2. Wireless Broadband: Wireless broadband replacement by 5G networks will allow high-quality connectivity similar to that of Wi-Fi or even fiber, but deploying it does not require cables like fiber does, and it provides higher speeds and lower latency than Wi-Fi. It’s also a great broadband solution for people who are on the go and cannot always be connected to fiber or Wi-Fi. 5G’s novel architectures, like SDN (Software Defined Network) and NFV (Network Function Virtualization), will allow providing to consumers and businesses alike a full spectrum of new features, smart and adaptive, which will let them get a completely different communication customer experience over existing broadband.
In particular, workloads that can now run only in a fixed broadband environment will be able to move to the network’s edge – out of the factory and the office to the field. Gaming trucks won’t need to be equipped with heavy computing power but will rather be able to deliver their offering straight from the cloud. An augmented reality application for shop floor training and repair could be accessed from any location. Healthcare facilities, aided by virtual experts with real-time capabilities, could now provide medical assistance everywhere – and so on.
Then again, the new 5G vulnerabilities described above need to be tackled by carriers before they are able to provide these services to their customers in a reliable manner.
3. IoT Communications: Last but not least, IoT Communications is a new promise by 5G which will allow every device to be connected, operated and monitored through the internet, based on the low latency provided by the network. The Service Provider will be expected to deliver to its customers not only the connectivity but also the telemetry analysis as a layer above that. In addition, in order to ensure the low latency required, Service Providers are expected to lean heavily on Edge Computing, i.e. deployment of computation resources closer to where the IoT devices are located. And, of course, here too, this application of 5G brings with it a whole set of new security threats. IoT devices will require zero-trust policy tailored per device, using real time threat intelligence, and on-device runtime protection against zero-day attacks, regardless of how or where the device is deployed. IoT manufacturers and developers will also have to protect their devices against firmware flaws and vulnerabilities, enforce policies at the device level and differentiate their offering.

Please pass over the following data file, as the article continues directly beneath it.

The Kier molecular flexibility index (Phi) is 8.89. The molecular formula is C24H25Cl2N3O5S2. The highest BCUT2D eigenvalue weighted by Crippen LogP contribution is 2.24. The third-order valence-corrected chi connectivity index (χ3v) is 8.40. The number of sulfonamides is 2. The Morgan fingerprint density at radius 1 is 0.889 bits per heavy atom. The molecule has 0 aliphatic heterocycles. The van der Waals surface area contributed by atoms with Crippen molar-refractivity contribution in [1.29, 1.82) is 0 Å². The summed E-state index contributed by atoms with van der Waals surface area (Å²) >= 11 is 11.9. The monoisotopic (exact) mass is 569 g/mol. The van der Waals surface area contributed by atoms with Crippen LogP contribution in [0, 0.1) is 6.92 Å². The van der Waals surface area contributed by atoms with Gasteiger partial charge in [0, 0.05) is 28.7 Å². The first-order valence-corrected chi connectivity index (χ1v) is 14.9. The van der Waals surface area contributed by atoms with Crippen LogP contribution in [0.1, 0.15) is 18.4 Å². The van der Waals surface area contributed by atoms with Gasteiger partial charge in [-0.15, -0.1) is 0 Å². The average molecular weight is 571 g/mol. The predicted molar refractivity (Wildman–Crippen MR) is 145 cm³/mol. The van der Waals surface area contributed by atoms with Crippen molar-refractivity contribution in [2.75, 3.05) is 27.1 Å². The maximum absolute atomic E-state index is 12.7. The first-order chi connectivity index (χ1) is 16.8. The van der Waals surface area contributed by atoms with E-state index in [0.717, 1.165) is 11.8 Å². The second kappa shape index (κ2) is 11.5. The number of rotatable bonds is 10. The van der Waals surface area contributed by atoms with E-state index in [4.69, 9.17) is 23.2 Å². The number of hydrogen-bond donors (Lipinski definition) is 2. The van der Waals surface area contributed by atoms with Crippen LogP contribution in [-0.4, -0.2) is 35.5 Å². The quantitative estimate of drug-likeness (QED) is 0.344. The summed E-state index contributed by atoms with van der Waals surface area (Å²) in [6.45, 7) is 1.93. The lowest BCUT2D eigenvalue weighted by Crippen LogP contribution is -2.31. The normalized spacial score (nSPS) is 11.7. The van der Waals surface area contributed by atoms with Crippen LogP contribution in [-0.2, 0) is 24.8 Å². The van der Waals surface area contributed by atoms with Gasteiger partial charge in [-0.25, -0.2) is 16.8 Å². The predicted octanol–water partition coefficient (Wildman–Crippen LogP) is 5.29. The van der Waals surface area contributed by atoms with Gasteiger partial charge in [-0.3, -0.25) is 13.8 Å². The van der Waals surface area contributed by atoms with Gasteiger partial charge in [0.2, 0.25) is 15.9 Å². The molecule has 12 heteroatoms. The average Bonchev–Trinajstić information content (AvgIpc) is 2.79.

Check Point’s innovative Infinity NEXT platform, delivering cross-organization multi-practice security based on a distributed nano agent model, provides enterprises with the ability to transition to edge computing in a secure manner. One can attach nano agents to edge devices and to software residing in the cloud, thereby securing fully distributed environments. The platform and its unified management allow enterprises to use a single security solution to support both traditional corporate security as well as the entire range of security scenarios required by 5G edge computing.
As can be seen, 5G brings with it many opportunities – but also a full spectrum of terrifying threats. Service Providers will have to offer to their customers new and exciting 5G-based services in order to stay in the game and differentiate themselves from their competitors. However, at the same time they would also need to resort to more sophisticated security, in order to ensure that these services will be provided in a reliable manner.
For information about Check Point’s offerings for Service Providers, visit this webpage.